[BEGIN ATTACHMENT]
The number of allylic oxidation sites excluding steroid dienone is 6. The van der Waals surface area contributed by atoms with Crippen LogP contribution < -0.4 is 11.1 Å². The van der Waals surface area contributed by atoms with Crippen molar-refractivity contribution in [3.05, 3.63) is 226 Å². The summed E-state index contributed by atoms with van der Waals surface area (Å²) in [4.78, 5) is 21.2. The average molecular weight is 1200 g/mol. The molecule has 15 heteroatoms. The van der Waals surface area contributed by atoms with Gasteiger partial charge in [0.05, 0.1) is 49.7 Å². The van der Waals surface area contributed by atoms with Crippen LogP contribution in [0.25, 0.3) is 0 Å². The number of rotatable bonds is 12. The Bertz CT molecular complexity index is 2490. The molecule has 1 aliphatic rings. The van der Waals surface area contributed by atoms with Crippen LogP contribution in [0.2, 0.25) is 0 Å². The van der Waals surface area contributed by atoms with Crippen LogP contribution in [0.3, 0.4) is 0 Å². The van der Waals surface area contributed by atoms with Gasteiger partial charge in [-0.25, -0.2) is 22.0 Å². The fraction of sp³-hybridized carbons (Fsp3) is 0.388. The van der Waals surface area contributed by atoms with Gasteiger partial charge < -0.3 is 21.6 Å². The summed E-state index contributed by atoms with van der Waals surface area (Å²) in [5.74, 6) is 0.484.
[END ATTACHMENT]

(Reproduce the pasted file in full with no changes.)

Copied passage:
The number of allylic oxidation sites excluding steroid dienone is 6. The van der Waals surface area contributed by atoms with Crippen LogP contribution < -0.4 is 11.1 Å². The van der Waals surface area contributed by atoms with Crippen molar-refractivity contribution in [3.05, 3.63) is 226 Å². The summed E-state index contributed by atoms with van der Waals surface area (Å²) in [4.78, 5) is 21.2. The average molecular weight is 1200 g/mol. The molecule has 15 heteroatoms. The van der Waals surface area contributed by atoms with Gasteiger partial charge in [0.05, 0.1) is 49.7 Å². The van der Waals surface area contributed by atoms with Crippen LogP contribution in [0.25, 0.3) is 0 Å². The number of rotatable bonds is 12. The Bertz CT molecular complexity index is 2490. The molecule has 1 aliphatic rings. The van der Waals surface area contributed by atoms with Crippen LogP contribution in [0.2, 0.25) is 0 Å². The van der Waals surface area contributed by atoms with Crippen LogP contribution in [0.3, 0.4) is 0 Å². The van der Waals surface area contributed by atoms with Gasteiger partial charge in [-0.25, -0.2) is 22.0 Å². The fraction of sp³-hybridized carbons (Fsp3) is 0.388. The van der Waals surface area contributed by atoms with Gasteiger partial charge < -0.3 is 21.6 Å². The summed E-state index contributed by atoms with van der Waals surface area (Å²) in [5.74, 6) is 0.484.